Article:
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English tips: linking words

Have you ever found yourself stuck while trying to jump from one subject of conversation to another? Is it hard for you to explain your full point of view in English? Maybe you need to improve your linking skills with the use of linking - or connecting- words.

Alicia Estañ, the Cambridge Exam Manager at the Centro de Idiomas UMH will help you out with some tips about linking words. You can also find this useful lesson in our Youtube channel

Well, why are linking words so important? First of all, they help us to communicate and to express ideas properly, so, even though you don’t know, they’re extremely important in our everyday life. Secondly, examiners love them!

I’d like to mention some useful linking words, because but and and are OK, but there are many more. Let’s begin with however and nevertheless, which are used when we want to contrast ideas. For example: I love going to the beach. However, I don’t go very frequently because I don’t have time.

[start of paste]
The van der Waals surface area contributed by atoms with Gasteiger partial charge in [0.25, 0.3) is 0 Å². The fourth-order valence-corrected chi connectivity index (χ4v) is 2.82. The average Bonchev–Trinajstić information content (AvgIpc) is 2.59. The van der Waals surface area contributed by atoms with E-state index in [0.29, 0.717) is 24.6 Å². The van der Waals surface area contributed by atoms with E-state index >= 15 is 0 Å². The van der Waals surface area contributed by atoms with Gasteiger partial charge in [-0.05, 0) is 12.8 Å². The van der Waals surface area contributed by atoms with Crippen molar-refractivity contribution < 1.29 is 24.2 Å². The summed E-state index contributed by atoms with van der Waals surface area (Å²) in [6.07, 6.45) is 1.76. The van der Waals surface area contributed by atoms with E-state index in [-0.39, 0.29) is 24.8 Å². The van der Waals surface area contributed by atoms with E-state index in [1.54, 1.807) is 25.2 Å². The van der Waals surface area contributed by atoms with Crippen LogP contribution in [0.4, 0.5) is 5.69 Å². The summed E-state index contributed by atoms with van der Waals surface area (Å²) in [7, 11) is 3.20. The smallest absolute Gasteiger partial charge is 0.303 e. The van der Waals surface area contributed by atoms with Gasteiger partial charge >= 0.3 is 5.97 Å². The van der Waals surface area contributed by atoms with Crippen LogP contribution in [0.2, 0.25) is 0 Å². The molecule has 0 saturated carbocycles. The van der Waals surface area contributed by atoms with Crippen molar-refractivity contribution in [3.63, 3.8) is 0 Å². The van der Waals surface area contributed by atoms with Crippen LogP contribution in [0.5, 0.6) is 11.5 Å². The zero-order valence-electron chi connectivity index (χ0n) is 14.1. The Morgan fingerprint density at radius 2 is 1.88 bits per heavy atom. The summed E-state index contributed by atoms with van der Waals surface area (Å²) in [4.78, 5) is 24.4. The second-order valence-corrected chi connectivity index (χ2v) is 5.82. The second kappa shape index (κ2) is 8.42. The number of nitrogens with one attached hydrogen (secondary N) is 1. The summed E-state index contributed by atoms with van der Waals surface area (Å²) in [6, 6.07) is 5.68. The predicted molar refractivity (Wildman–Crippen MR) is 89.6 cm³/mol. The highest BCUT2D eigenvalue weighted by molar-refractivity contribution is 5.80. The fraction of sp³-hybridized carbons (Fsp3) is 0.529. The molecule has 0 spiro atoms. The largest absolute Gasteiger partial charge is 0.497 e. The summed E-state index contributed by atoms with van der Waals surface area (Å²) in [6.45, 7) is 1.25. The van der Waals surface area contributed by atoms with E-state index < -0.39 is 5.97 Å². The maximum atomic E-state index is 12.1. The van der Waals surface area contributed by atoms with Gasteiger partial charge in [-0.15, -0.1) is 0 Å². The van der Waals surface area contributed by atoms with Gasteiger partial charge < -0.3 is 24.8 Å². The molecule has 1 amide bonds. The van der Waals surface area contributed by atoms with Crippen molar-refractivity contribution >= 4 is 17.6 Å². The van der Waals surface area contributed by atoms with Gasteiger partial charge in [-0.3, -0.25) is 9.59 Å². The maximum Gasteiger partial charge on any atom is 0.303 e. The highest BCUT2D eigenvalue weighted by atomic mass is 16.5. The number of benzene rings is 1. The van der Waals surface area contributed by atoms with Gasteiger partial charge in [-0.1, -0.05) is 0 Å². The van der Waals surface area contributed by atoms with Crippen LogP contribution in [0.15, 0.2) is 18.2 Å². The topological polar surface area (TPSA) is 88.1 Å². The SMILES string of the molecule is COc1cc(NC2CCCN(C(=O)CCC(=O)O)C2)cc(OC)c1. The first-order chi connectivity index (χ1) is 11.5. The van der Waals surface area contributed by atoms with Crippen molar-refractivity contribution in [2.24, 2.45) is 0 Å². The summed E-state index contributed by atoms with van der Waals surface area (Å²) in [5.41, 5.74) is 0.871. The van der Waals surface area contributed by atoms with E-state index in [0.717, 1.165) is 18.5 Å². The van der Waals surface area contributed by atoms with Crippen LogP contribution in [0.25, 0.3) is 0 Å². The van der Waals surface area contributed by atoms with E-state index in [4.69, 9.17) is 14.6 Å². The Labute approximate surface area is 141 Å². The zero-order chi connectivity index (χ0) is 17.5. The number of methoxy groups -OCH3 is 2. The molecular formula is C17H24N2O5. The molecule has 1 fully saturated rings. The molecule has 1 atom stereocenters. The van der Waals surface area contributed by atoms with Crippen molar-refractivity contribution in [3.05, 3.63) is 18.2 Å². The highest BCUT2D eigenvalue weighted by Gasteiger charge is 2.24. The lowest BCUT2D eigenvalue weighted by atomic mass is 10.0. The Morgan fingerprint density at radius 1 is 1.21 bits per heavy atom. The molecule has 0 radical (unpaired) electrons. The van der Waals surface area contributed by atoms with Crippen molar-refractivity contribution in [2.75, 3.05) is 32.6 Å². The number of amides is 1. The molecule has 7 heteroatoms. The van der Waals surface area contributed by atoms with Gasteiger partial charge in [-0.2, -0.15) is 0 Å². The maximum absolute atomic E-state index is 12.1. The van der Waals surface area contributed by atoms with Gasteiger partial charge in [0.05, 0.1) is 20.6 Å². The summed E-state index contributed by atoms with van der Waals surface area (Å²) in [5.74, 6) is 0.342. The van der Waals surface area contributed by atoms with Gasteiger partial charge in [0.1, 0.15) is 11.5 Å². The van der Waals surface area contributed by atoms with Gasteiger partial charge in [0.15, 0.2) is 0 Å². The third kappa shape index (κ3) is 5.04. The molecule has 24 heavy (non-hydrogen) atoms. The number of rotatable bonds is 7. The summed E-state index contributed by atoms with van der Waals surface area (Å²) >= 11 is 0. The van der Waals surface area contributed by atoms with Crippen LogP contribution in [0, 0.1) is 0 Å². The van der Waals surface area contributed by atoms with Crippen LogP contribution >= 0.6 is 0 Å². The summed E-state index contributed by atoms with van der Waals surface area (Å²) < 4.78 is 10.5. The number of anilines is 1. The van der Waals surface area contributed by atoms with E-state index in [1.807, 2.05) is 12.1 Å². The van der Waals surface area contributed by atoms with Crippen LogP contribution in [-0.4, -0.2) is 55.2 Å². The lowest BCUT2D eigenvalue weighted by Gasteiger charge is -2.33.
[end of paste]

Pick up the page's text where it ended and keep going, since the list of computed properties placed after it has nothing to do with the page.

Then, we come across a couple of words which help us add some information: moreover and in addition.

Also, I’d like to mention some very typical phrases that I use a lot, not only when taking exams, but also in my everyday life: on the one hand and on the other hand. We use them when we want to contrast to different ideas or opinions, for examples when talking about the advantages or disadvantages of something. For example: On the one hand, I’d love to go somewhere this summer. But on the other hand, I’m saving up for a new car.

And to finish with, we’ll talk about a very difficult word to pronounce, that is whereas. It’s extremely useful - trust me!-, especially when taking the FCE Speaking exam, during part 2, where you’ve got to compare the photographs. I’ll set an example for you: In one of the pictures there are young people playing instruments outdoors, whereas in the other picture, there are children playing indoors.

Hope I’ve helped and remember: linking words are highly useful when talking!

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